[00:09:12] And I would use that product as advertisement. And that’s really when things started to change because it opened up all these people that didn’t know who I was. And so the next week when I came back to Portales, the fire department would pull up in their fire truck and they’re like, Hey, thanks for the cookies.
[00:09:28] We’re here to buy this. And so when you come across those things that you think are stumbling blocks, you’ve just got to refocus on it and figure out how you can change it and how you can turn it around for the better. You know, there’s a lot of people you give samples to that you’ll never get anything back out of it, but you never know what you will get out of it when you do the things like that.
[00:09:47] David Crabill: So, like, when you are, in that spot, like many bakers are in the early days of not having the reception that you might have anticipated
[00:09:58] was it just like a feeling of being alone?
[00:10:00] Like, can you take me through what it felt like? At that time,
[00:10:04] Jana LaViolette: That feeling of alone was there. A lot of people in the community, they didn’t understand cottage laws. They didn’t understand the work that goes into it to get me to that point. And then when I got to that point and it wasn’t working, it was just like, Oh, you know, what do I do?
[00:10:19] But I think a lot of it was stubbornness. When I start something, I’m going to finish it. Whether I fail or I succeed, I’m going to finish it. And so I just gritted down and decided, all right, so we did strawberry cupcakes this week. It didn’t sell. So is it the people buying it or is it my product?
[00:10:37] What else do I need to do? So next week, maybe we did banana nut. Oh man, banana nuts a hit on Saturday morning. people are coming through at the farmer’s market. They’ve already got the coffee in their hand. It’s early morning. So that banana nut muffin, that did great. it’s a lot of figuring out what your clients want.
[00:10:55] What the population wants and catering to those needs. If you think that you can come in and, Oh, I’m the best chocolate chip cookie baker in the world. And that’s the only thing that you focus on. You can make a successful business off of selling chocolate chip cookies, but you’ve got to learn to expand your horizons.
[00:11:12] And learn to change things when it’s not working. You got to think on the fly. And you have to think quick because the market changes,
[00:11:21] When I first started, it was mainly just cookies and cakes. And at that time, the decorated cookie trend was picking up, and I just, I hated it. I absolutely hated it. It was time consuming. It made me focus. It was tedious and I just didn’t want to do it. Just didn’t want to do it. And so I kept getting requests.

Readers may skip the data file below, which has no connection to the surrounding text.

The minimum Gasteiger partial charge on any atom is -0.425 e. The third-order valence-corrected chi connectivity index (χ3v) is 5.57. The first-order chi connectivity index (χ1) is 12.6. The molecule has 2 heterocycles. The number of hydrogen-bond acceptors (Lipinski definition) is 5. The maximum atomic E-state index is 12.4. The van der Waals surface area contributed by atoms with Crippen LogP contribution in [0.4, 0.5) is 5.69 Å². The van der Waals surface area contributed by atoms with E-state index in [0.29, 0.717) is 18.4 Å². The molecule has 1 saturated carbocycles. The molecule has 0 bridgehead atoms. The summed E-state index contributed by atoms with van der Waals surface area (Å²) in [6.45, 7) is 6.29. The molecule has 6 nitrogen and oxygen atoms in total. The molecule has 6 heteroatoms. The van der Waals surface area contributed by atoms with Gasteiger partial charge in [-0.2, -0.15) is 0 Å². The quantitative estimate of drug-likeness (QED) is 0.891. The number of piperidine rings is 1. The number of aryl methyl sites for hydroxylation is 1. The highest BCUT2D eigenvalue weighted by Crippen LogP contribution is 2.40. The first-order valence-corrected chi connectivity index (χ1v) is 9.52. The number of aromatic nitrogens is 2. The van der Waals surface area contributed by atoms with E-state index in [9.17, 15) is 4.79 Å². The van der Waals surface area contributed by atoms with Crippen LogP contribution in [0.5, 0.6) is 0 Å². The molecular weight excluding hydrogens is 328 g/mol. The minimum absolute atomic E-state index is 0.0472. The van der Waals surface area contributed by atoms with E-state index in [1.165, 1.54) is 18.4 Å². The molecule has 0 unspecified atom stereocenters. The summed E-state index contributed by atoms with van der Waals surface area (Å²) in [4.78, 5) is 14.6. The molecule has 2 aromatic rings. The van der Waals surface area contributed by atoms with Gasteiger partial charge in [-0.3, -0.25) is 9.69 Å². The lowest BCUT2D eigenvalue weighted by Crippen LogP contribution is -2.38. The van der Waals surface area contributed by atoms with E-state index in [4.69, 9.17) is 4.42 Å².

[00:11:42] Can you do this? Can you do this? Can you do this? I’m like, Oh, I, Don’t want to do that, but you have to run your business by that bottom line. When people are requesting decorated cookies and you’re not selling anything else, well, then maybe you need to change your game up. So I started learning how to decorate cookies.
[00:11:58] And I have to say that learning to decorate cookies and that detail work, it took my cakes to another level because that piping experience, you know, it went across both mediums. And so I learned to do that because it was hot, it was popular, and so that’s what I did.
[00:12:16] And there are some things that people will come, can you do this? and I will just be honest with them. That’s not my skill set. That is not something I can do.
[00:12:23] But this is where networking comes in. I will tell people try this person. And since the cottage food laws have changed in New Mexico, it makes those barriers for entry so much easier. And we have a lot of really good, talented women and men in our community.
[00:12:42] Now they’re able to sell with the restrictions. Not as bad on the cottage food. And so in my shop now, I do have cards on my register. Could I make those items for them? Absolutely. Do I want to? Probably not, but
[00:12:56] I remember what it’s like to be that cottage person and trying to get that out. So I do network in my community, and I do offer people, I’m sorry, I’m booked, I can’t get it, but try this person,
[00:13:08] maybe you can find someone else that can, Get you in and get you on the schedule to get the product that you’re wanting.
[00:13:13] David Crabill: With you kind of reaching out to the community, and you started to get more orders, or people coming back when you’re giving free samples out, can you take me through the next few years of running your business as a cottage food operation? Like, what did that look like?